I ran the extension cord from the garage to one of my upside down planters that had become my water boiling station. Kettle on, I waited for the water to boil. And waited, and waited, and waited. Oh yah if you’re watching it water doesn’t boil. So while waiting for the first kettle I found my pruners and cut back more of the trumpet vine, then moved some of the thorn-less blackberry canes away from the blacksmithing and back into the bed along the house. Check the kettle, nope but there is a bit of steam. Hummm. Drag the vines to the composter, Yep first kettle done only a few more to go.

17 Kettle station with Sunlight dish soap 17

As the second kettle refused to boil I took pictures of this year’s set up. I am constantly amazed by what other non-felting, non-fiber people think things are used for.  The drying rack is from Ikea (they think it’s for cloths!!?!! Who could not see the amazing fleece drying potential?) The giant gray bucket with rope handles had been for sail last year at Walmart but I found it this spring second hand for a lot less and a smaller thinner one was at Dollerama. The gray bucket was labeled for storing kids toys. Who would keep kids toys in an unlidded container? (My kids had toys Mr. B had a box with a lid for most of his. Evil and Miaka’s were in small chest of Ikea drawers.)  The white plastic container with holes in the sides was from Dollerama. There was a bigger one earlier in the year luckily I hadn’t realized I wanted it since the medium sized one actually fits the gray bucket!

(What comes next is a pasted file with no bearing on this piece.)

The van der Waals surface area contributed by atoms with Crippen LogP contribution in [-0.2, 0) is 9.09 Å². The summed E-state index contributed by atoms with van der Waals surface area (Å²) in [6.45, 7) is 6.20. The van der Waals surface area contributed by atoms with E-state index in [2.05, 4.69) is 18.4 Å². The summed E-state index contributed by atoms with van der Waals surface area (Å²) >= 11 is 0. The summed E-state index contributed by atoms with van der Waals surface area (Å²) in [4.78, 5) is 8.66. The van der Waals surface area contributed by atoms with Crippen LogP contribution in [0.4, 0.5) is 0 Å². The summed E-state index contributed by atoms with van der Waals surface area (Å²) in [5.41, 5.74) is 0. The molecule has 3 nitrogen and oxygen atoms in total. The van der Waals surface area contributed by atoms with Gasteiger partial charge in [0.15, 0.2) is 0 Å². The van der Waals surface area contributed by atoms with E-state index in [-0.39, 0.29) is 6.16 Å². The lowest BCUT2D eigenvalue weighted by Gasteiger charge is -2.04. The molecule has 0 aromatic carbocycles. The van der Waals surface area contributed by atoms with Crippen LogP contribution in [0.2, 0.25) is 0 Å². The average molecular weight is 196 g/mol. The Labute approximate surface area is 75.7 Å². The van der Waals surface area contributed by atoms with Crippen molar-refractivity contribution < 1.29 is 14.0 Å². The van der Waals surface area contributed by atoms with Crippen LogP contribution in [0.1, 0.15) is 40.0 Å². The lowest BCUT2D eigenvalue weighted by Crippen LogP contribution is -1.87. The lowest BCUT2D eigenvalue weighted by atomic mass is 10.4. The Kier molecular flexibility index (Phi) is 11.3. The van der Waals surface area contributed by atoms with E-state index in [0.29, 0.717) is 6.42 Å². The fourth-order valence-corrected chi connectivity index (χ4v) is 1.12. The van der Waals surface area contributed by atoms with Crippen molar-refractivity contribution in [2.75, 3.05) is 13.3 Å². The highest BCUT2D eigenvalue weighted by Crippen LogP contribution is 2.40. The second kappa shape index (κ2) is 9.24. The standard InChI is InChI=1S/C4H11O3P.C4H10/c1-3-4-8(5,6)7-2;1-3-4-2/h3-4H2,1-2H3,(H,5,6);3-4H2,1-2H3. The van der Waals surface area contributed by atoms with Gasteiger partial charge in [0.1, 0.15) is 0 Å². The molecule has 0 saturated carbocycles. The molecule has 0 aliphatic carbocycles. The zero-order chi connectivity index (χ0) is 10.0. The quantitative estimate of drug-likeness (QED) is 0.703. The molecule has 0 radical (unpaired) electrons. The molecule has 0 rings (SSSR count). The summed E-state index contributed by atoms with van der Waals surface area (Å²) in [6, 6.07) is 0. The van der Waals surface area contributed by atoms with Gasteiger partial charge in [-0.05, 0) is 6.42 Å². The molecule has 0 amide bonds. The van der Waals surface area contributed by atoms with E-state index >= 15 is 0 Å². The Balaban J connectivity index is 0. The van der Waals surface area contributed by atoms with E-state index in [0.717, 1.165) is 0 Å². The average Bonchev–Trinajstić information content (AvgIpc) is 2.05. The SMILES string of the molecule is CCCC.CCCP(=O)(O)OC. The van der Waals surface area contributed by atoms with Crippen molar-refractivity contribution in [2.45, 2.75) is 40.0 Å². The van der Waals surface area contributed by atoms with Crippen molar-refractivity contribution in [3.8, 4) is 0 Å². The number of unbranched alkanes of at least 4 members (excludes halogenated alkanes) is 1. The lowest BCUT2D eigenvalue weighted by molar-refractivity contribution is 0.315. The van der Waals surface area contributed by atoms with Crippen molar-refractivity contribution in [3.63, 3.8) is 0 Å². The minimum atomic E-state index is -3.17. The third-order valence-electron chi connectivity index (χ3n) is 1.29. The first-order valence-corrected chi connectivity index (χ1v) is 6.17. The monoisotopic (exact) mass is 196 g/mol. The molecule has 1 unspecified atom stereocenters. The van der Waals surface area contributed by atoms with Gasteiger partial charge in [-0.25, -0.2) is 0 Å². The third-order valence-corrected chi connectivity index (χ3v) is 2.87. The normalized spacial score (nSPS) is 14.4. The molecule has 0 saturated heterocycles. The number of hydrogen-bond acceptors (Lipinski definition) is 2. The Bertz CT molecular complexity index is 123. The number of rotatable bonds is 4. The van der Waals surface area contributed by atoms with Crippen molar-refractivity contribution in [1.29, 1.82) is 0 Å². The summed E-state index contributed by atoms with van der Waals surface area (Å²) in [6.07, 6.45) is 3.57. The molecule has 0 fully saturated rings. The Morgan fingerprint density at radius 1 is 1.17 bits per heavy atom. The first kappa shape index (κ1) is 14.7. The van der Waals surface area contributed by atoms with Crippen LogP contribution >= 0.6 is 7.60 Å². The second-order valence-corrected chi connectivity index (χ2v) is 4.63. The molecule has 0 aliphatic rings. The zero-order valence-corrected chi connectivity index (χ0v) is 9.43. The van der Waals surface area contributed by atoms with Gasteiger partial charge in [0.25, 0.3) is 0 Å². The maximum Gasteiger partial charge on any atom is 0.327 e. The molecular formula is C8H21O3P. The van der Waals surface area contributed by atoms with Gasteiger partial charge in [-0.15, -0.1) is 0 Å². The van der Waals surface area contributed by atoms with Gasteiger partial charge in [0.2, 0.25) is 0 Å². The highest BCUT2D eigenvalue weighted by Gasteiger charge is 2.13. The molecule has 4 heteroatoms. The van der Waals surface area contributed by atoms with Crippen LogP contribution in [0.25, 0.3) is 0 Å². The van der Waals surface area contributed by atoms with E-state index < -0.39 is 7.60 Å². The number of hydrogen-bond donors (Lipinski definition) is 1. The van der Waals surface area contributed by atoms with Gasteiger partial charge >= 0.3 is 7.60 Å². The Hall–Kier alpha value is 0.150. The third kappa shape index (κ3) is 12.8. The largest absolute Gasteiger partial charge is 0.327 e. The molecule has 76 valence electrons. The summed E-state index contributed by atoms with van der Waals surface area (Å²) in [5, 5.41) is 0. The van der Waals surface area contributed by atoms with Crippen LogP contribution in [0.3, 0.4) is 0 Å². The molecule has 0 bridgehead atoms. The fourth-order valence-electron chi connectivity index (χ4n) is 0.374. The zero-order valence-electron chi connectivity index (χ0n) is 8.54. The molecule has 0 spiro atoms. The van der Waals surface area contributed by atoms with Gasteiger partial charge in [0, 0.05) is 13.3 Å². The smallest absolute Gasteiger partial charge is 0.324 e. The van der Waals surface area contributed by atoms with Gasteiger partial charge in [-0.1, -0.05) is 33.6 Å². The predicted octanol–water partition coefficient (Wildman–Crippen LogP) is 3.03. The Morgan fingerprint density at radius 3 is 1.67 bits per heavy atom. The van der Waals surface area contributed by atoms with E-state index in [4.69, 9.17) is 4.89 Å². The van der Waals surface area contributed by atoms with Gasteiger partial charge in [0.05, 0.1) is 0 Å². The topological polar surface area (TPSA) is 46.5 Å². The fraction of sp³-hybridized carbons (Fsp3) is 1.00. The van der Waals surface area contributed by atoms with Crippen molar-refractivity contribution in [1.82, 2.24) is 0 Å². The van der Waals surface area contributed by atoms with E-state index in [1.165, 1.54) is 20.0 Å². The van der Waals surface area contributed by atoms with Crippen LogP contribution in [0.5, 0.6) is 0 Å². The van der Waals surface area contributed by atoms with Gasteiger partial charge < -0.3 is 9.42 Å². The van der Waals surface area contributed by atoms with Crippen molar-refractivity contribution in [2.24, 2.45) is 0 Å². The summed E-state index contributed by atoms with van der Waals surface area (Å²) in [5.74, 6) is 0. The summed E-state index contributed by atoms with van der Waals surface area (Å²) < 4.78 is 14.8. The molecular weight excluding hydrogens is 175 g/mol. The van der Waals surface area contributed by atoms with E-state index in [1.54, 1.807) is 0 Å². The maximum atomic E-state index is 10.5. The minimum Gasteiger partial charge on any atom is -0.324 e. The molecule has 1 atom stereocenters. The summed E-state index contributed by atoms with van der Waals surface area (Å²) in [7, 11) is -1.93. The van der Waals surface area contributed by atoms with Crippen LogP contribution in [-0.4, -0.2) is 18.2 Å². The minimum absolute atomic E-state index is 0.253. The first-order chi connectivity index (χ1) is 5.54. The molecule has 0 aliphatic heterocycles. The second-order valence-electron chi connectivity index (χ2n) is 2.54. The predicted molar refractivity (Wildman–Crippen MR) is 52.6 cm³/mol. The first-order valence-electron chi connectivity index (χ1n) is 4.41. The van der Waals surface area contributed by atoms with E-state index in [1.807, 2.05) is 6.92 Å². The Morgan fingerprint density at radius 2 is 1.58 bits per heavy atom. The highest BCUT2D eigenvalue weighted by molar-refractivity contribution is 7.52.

The set up, buckets, drying rack fleece 18-23